The Garda Ombudsman Annual Report 2015 (Report) highlights that 2015 was a busy year with key legislative changes.

Overview of complaints received

The Garda Síochána Ombudsman Commission (“GSOC”) received almost 2,000 complaints, with the majority of complaints relating to abuse of authority and neglect of duty.

A sample of the work carried out by GSOC can be seen from these two case studies:

  1. Breach of the Discipline Regulations

A complaint was made that an assault report had not been investigated by the Gardaí and that the investigating Garda did not respond to requests for updates from the complainant. A Garda Síochána Investigation Officer (GSIO) was appointed and investigated the matter. The GSIO found the Garda concerned to be in breach of the Discipline Regulations by failing to investigate the woman’s report of assault and by failing to record the incident on the Garda PULSE system. The sanction of a reduction in pay was recommended. The complainant was not satisfied with the outcome and requested a GSOC review. GSOC found that the investigation was thorough and proportionate, and that the appropriate outcome was reached.

  1. Delay in returning identification documents

A Garda sought proof of identification and age from a concert attendee. The Garda had concerns as to their authenticity and seized them. The complainant sought the return of her documents from several Garda stations but did not know the name or shoulder number of the Garda concerned. A complaint was made to GSOC as the documents had not been returned. Following enquiries the documents were located and returned, at which point, due to the resolution of the issue, the complaint was withdrawn.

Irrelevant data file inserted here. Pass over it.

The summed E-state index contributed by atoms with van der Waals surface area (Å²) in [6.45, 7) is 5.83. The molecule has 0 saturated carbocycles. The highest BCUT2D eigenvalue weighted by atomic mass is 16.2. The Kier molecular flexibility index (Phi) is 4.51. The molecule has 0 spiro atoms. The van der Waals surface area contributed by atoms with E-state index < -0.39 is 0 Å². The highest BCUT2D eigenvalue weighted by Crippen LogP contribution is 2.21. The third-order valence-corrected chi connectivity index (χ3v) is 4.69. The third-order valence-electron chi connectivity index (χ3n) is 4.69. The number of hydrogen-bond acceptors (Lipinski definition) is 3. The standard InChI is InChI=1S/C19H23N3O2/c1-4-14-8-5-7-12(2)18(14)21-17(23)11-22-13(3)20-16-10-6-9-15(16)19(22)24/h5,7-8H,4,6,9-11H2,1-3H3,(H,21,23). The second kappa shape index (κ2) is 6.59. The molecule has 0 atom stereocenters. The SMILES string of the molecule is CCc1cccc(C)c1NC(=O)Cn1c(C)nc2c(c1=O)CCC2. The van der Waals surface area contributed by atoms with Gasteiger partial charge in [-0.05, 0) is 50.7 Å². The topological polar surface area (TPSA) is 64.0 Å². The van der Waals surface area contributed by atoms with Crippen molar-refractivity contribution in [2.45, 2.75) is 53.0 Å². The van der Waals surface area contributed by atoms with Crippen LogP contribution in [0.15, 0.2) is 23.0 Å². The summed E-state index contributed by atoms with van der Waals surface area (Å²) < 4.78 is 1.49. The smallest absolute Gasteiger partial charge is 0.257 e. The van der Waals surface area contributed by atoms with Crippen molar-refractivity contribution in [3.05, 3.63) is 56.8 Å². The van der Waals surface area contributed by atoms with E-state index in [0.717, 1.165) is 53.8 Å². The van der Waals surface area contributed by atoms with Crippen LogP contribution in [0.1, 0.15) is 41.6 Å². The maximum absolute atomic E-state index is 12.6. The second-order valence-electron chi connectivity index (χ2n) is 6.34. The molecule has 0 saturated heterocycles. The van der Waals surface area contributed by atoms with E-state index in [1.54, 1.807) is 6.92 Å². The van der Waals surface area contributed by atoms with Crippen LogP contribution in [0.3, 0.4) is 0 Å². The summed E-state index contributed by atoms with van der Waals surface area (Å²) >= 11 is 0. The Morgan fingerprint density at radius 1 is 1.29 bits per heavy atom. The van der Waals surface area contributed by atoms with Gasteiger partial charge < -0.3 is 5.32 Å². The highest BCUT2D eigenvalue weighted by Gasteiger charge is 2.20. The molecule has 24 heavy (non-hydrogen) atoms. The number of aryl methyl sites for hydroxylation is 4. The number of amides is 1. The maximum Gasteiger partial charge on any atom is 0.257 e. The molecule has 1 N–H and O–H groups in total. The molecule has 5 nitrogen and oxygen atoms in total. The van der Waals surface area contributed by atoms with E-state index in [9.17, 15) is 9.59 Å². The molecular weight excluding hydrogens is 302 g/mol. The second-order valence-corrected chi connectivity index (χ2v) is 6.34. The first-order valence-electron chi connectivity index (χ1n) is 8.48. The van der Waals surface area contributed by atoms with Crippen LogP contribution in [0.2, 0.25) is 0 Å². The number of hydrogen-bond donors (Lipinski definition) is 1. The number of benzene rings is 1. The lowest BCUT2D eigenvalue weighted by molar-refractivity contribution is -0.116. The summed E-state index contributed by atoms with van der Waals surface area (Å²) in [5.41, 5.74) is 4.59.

Highlights from the Report

  1. Legislative changes

During the year, the Garda Síochána (Amendment) Act 2015 and the Garda Síochána (Policing Authority) Act 2015 were passed. Changes introduced by the Acts included bringing the Garda Commissioner within the remit of GSOC; extending the time limit for making a complaint to GSOC; and extending GSOC’s powers of investigation in relation to complaints involving suspected criminal behaviour.

  1. Referrals to the Director of Public Prosecutions

GSOC referred 19 files to the Director of Public Prosecutions (DPP) in 2015. The DPP directed prosecutions in two cases, one relating to a garda and one relating to a member of the public.

Eight cases, involving six Gardaí, came before the criminal courts in 2015. Of these, one case was withdrawn by the DPP and four trials were concluded, which resulted in 2 convictions, one case being struck out and 2 acquittals.

  1. Public Attitude

Research on public attitudes found that the public’s opinion on GSOC has improved, with the majority of adults surveyed saying that GSOC provides an important service and believed they would be treated fairly if they went to GSOC.


2015 was a busy year with the appointment of High Court judge Ms Justice Ring as Chairperson and the new legislation that was introduced. GSOC is hopeful that this marks the beginning of a phase of legislative change, which will enable it to fulfil its functions more effectively. In particular GSOC put suggested reforms before the Minister regarding an informal resolution process.

Click here for the link to the full report.